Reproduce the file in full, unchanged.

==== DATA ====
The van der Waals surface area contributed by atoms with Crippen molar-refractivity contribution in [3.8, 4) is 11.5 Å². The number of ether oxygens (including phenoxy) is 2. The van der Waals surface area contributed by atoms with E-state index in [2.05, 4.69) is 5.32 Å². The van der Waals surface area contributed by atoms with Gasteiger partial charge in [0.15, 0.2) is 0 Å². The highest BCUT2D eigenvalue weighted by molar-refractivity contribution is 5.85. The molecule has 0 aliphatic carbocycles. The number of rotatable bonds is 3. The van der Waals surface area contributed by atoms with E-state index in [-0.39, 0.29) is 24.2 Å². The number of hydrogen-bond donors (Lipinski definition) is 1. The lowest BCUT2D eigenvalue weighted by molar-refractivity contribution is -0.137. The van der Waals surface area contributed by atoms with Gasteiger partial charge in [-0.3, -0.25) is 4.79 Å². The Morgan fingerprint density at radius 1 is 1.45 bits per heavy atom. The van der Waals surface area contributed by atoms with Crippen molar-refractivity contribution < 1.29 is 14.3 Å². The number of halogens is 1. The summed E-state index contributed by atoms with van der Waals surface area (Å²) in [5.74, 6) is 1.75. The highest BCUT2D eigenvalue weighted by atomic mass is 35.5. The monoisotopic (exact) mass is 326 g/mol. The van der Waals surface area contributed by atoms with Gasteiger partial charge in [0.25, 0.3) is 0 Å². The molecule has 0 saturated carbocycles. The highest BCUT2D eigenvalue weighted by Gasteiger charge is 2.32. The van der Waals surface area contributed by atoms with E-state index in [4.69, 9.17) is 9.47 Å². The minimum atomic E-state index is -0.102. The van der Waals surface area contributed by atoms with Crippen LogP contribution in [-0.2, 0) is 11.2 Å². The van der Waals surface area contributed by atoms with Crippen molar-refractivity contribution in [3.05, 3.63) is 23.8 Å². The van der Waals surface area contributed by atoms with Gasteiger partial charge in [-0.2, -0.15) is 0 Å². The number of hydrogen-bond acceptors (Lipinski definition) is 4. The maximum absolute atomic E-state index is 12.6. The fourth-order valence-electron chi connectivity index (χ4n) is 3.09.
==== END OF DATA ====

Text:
The van der Waals surface area contributed by atoms with Crippen molar-refractivity contribution in [3.8, 4) is 11.5 Å². The number of ether oxygens (including phenoxy) is 2. The van der Waals surface area contributed by atoms with E-state index in [2.05, 4.69) is 5.32 Å². The van der Waals surface area contributed by atoms with Gasteiger partial charge in [0.15, 0.2) is 0 Å². The highest BCUT2D eigenvalue weighted by molar-refractivity contribution is 5.85. The molecule has 0 aliphatic carbocycles. The number of rotatable bonds is 3. The van der Waals surface area contributed by atoms with E-state index in [-0.39, 0.29) is 24.2 Å². The number of hydrogen-bond donors (Lipinski definition) is 1. The lowest BCUT2D eigenvalue weighted by molar-refractivity contribution is -0.137. The van der Waals surface area contributed by atoms with Gasteiger partial charge in [-0.3, -0.25) is 4.79 Å². The Morgan fingerprint density at radius 1 is 1.45 bits per heavy atom. The van der Waals surface area contributed by atoms with Crippen molar-refractivity contribution < 1.29 is 14.3 Å². The number of halogens is 1. The summed E-state index contributed by atoms with van der Waals surface area (Å²) in [5.74, 6) is 1.75. The highest BCUT2D eigenvalue weighted by atomic mass is 35.5. The monoisotopic (exact) mass is 326 g/mol. The van der Waals surface area contributed by atoms with Gasteiger partial charge in [0.25, 0.3) is 0 Å². The molecule has 0 saturated carbocycles. The highest BCUT2D eigenvalue weighted by Gasteiger charge is 2.32. The van der Waals surface area contributed by atoms with E-state index in [4.69, 9.17) is 9.47 Å². The minimum atomic E-state index is -0.102. The van der Waals surface area contributed by atoms with Crippen LogP contribution in [-0.2, 0) is 11.2 Å². The van der Waals surface area contributed by atoms with Crippen molar-refractivity contribution in [3.05, 3.63) is 23.8 Å². The van der Waals surface area contributed by atoms with Gasteiger partial charge in [-0.2, -0.15) is 0 Å². The number of hydrogen-bond acceptors (Lipinski definition) is 4. The maximum absolute atomic E-state index is 12.6. The fourth-order valence-electron chi connectivity index (χ4n) is 3.09.